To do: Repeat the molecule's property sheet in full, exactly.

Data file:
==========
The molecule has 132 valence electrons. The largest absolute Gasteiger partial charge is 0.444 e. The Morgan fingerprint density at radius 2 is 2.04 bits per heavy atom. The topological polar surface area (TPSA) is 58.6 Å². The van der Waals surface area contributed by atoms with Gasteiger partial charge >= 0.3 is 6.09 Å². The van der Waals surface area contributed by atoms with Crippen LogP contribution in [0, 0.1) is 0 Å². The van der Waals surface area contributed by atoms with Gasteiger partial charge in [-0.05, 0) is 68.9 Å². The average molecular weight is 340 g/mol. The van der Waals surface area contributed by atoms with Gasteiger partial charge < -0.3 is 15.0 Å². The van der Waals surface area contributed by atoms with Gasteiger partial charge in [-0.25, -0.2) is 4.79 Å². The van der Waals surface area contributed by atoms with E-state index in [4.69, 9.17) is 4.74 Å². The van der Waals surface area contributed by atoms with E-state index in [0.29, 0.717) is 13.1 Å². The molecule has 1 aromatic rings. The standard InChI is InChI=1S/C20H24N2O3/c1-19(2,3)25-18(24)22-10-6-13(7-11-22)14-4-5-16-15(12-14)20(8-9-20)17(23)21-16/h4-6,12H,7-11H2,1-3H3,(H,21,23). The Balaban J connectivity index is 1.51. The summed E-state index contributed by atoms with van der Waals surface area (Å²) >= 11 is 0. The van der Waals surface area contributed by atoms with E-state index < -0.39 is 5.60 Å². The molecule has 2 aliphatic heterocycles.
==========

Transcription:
The molecule has 132 valence electrons. The largest absolute Gasteiger partial charge is 0.444 e. The Morgan fingerprint density at radius 2 is 2.04 bits per heavy atom. The topological polar surface area (TPSA) is 58.6 Å². The van der Waals surface area contributed by atoms with Gasteiger partial charge >= 0.3 is 6.09 Å². The van der Waals surface area contributed by atoms with Crippen LogP contribution in [0, 0.1) is 0 Å². The van der Waals surface area contributed by atoms with Gasteiger partial charge in [-0.05, 0) is 68.9 Å². The average molecular weight is 340 g/mol. The van der Waals surface area contributed by atoms with Gasteiger partial charge < -0.3 is 15.0 Å². The van der Waals surface area contributed by atoms with Gasteiger partial charge in [-0.25, -0.2) is 4.79 Å². The van der Waals surface area contributed by atoms with E-state index in [4.69, 9.17) is 4.74 Å². The van der Waals surface area contributed by atoms with E-state index in [0.29, 0.717) is 13.1 Å². The molecule has 1 aromatic rings. The standard InChI is InChI=1S/C20H24N2O3/c1-19(2,3)25-18(24)22-10-6-13(7-11-22)14-4-5-16-15(12-14)20(8-9-20)17(23)21-16/h4-6,12H,7-11H2,1-3H3,(H,21,23). The Balaban J connectivity index is 1.51. The summed E-state index contributed by atoms with van der Waals surface area (Å²) >= 11 is 0. The van der Waals surface area contributed by atoms with E-state index < -0.39 is 5.60 Å². The molecule has 2 aliphatic heterocycles.